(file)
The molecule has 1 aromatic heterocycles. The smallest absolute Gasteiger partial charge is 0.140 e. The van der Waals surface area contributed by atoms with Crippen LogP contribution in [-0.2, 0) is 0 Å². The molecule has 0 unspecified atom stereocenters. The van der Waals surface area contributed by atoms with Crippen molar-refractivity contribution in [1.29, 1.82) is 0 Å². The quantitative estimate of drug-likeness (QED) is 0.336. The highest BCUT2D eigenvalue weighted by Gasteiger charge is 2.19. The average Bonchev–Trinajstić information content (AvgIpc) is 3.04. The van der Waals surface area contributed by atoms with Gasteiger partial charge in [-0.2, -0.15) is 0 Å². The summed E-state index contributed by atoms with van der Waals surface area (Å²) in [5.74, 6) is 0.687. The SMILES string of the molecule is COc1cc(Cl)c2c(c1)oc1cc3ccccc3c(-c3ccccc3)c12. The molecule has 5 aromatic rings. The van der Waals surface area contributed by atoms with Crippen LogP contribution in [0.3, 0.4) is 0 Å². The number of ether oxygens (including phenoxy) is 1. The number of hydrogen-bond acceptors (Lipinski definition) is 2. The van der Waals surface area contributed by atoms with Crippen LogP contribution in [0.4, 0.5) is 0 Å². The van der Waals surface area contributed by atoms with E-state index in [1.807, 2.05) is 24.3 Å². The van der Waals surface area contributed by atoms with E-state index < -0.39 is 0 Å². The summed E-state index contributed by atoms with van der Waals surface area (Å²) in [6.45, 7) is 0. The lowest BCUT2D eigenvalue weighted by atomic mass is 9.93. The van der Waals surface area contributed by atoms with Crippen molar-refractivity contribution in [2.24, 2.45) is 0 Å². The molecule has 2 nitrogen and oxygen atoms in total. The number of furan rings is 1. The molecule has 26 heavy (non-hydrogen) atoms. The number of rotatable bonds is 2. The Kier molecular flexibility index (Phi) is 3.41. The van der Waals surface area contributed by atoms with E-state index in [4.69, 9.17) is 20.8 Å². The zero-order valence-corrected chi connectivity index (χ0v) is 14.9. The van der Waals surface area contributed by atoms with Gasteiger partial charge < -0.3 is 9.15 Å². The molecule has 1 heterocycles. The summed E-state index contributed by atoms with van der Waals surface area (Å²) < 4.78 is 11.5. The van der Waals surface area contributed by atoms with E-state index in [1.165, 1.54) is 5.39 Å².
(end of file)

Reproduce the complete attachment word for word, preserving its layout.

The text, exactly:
The molecule has 1 aromatic heterocycles. The smallest absolute Gasteiger partial charge is 0.140 e. The van der Waals surface area contributed by atoms with Crippen LogP contribution in [-0.2, 0) is 0 Å². The molecule has 0 unspecified atom stereocenters. The van der Waals surface area contributed by atoms with Crippen molar-refractivity contribution in [1.29, 1.82) is 0 Å². The quantitative estimate of drug-likeness (QED) is 0.336. The highest BCUT2D eigenvalue weighted by Gasteiger charge is 2.19. The average Bonchev–Trinajstić information content (AvgIpc) is 3.04. The van der Waals surface area contributed by atoms with Gasteiger partial charge in [-0.2, -0.15) is 0 Å². The summed E-state index contributed by atoms with van der Waals surface area (Å²) in [5.74, 6) is 0.687. The SMILES string of the molecule is COc1cc(Cl)c2c(c1)oc1cc3ccccc3c(-c3ccccc3)c12. The molecule has 5 aromatic rings. The van der Waals surface area contributed by atoms with Crippen LogP contribution in [0.3, 0.4) is 0 Å². The number of ether oxygens (including phenoxy) is 1. The number of hydrogen-bond acceptors (Lipinski definition) is 2. The van der Waals surface area contributed by atoms with Crippen LogP contribution in [0.4, 0.5) is 0 Å². The van der Waals surface area contributed by atoms with E-state index in [1.807, 2.05) is 24.3 Å². The van der Waals surface area contributed by atoms with E-state index < -0.39 is 0 Å². The summed E-state index contributed by atoms with van der Waals surface area (Å²) in [6.45, 7) is 0. The lowest BCUT2D eigenvalue weighted by atomic mass is 9.93. The van der Waals surface area contributed by atoms with Crippen molar-refractivity contribution in [2.24, 2.45) is 0 Å². The molecule has 2 nitrogen and oxygen atoms in total. The number of furan rings is 1. The molecule has 26 heavy (non-hydrogen) atoms. The number of rotatable bonds is 2. The Kier molecular flexibility index (Phi) is 3.41. The van der Waals surface area contributed by atoms with E-state index in [4.69, 9.17) is 20.8 Å². The zero-order valence-corrected chi connectivity index (χ0v) is 14.9. The van der Waals surface area contributed by atoms with Gasteiger partial charge < -0.3 is 9.15 Å². The molecule has 1 heterocycles. The summed E-state index contributed by atoms with van der Waals surface area (Å²) < 4.78 is 11.5. The van der Waals surface area contributed by atoms with E-state index in [1.165, 1.54) is 5.39 Å².